Republicans allegedly lied about using racial data to gerrymander

North Carolina

Carol Ozemhoya | OW Contributor | 6/11/2019, 3:03 p.m.
Republicans in North Carolina allegedly lied to a federal court in 2017 when they claimed that they didn’t..

Republicans in North Carolina allegedly lied to a federal court in 2017 when they claimed that they didn’t use racial data about voters as they drew new electoral maps, according to a stunning new filing in a partisan gerrymandering lawsuit this week, reports the Huffington Post.

The move is just the latest to stop Republicans from redistricting across the country to gain more votes and suppress minority political power. Common Cause of North Carolina, the lead plaintiff in the case, says the state’s legislative maps are so gerrymandered to benefit Republicans that they violate the state’s constitution. The daughter of Thomas Hofeller, a GOP master of gerrymandering who assisted lawmakers in drawing the maps, gave the files to the voting rights group. Stephanie Hofeller found the files after her father died last August, and lawyers representing Common Cause subpoenaed them.

The files contained evidence that North Carolina Republicans misled the court ― both about how racial data was considered in creating the maps and their ability to create new ones in time for a special election, according to the filing. The court opted not to order special elections in 2017, leaving lawmakers elected under racially gerrymandered maps in power for a little bit longer. North Carolina has been ground zero in the battle over redistricting over the last decade. The Supreme Court is set to rule this month on whether the state’s congressional map is unconstitutionally gerrymandered for partisan gain.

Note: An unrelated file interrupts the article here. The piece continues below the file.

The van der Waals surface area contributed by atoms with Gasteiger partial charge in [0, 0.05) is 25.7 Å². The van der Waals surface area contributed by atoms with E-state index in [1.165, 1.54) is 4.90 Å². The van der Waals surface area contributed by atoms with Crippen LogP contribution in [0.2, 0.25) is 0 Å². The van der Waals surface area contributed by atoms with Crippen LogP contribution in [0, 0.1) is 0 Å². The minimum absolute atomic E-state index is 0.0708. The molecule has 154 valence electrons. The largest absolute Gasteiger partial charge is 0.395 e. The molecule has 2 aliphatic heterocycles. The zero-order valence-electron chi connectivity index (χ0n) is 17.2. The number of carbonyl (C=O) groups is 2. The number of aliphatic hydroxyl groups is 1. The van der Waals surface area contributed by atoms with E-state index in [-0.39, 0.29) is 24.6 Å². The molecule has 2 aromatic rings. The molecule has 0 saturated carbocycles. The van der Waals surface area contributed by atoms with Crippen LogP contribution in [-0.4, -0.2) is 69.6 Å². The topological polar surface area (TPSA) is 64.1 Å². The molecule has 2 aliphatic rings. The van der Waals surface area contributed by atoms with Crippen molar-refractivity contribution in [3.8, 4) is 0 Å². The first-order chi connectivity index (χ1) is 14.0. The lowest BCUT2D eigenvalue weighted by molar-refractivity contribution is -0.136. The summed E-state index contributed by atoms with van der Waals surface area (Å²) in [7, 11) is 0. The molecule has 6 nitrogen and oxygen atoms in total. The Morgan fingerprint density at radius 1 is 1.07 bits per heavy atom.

The new filings suggest the extent to which lawmakers were willing to go to preserve their power. After getting caught racially gerrymandering in 2017, the North Carolina lawmakers told the court that they didn’t use racial data when they drew the new maps. Lawmakers told the court in September 2017 that data regarding race of voters “was not even loaded into the computer used by the map drawer to construct the districts.” But Hofeller’s files show he did consider racial data when drawing the maps, according to the filing. All of Hofeller’s draft maps include racial data, the lawyers said.

State Rep. David Lewis, a Republican who played a lead role in drawing the new maps, strongly denied he and other lawmakers misled the court. He suggested Hofeller was drawing maps with racial data in his spare time. Lawyers representing Common Cause dispute Hofeller was doing it in his free time. They say evidence shows he drew maps with racial data after he was formally hired by the lawmakers. Lawyers representing North Carolina Republicans tried to block Arnold & Porter lawyers from reviewing Stephanie Hofeller’s documents and suggested they were improperly obtained. Stephanie Hofeller told the New York Times that allies of her father were putting pressure on her to keep the hard drives private. That pressure, she told the Times, only made her more resistant to do so.